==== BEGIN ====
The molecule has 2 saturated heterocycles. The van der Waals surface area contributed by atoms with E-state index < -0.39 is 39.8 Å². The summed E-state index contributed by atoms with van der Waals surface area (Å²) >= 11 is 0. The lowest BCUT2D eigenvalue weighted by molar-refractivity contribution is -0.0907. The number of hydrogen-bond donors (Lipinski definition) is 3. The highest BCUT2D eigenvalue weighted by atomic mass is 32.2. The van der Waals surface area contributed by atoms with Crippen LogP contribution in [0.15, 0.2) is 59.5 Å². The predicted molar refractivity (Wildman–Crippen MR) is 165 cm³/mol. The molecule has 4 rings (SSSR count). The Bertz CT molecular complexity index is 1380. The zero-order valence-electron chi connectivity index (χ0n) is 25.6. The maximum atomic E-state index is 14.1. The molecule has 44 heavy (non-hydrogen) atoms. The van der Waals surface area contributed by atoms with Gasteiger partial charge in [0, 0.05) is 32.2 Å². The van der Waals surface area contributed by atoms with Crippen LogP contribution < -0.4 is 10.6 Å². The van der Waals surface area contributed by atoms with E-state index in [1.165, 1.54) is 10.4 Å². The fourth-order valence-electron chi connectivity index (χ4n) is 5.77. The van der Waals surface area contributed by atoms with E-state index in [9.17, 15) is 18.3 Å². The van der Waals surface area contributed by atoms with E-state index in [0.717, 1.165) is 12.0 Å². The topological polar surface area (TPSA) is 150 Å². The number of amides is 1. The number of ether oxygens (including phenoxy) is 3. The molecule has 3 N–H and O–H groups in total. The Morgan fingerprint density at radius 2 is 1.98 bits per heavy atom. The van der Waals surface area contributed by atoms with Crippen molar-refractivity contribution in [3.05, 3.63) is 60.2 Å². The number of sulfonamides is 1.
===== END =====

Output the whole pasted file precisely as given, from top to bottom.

The molecule has 2 saturated heterocycles. The van der Waals surface area contributed by atoms with E-state index < -0.39 is 39.8 Å². The summed E-state index contributed by atoms with van der Waals surface area (Å²) >= 11 is 0. The lowest BCUT2D eigenvalue weighted by molar-refractivity contribution is -0.0907. The number of hydrogen-bond donors (Lipinski definition) is 3. The highest BCUT2D eigenvalue weighted by atomic mass is 32.2. The van der Waals surface area contributed by atoms with Crippen LogP contribution in [0.15, 0.2) is 59.5 Å². The predicted molar refractivity (Wildman–Crippen MR) is 165 cm³/mol. The molecule has 4 rings (SSSR count). The Bertz CT molecular complexity index is 1380. The zero-order valence-electron chi connectivity index (χ0n) is 25.6. The maximum atomic E-state index is 14.1. The molecule has 44 heavy (non-hydrogen) atoms. The van der Waals surface area contributed by atoms with Gasteiger partial charge in [0, 0.05) is 32.2 Å². The van der Waals surface area contributed by atoms with Crippen LogP contribution < -0.4 is 10.6 Å². The van der Waals surface area contributed by atoms with E-state index in [1.165, 1.54) is 10.4 Å². The fourth-order valence-electron chi connectivity index (χ4n) is 5.77. The van der Waals surface area contributed by atoms with E-state index in [9.17, 15) is 18.3 Å². The van der Waals surface area contributed by atoms with E-state index in [0.717, 1.165) is 12.0 Å². The topological polar surface area (TPSA) is 150 Å². The number of amides is 1. The number of ether oxygens (including phenoxy) is 3. The molecule has 3 N–H and O–H groups in total. The Morgan fingerprint density at radius 2 is 1.98 bits per heavy atom. The van der Waals surface area contributed by atoms with Crippen molar-refractivity contribution in [3.05, 3.63) is 60.2 Å². The number of sulfonamides is 1.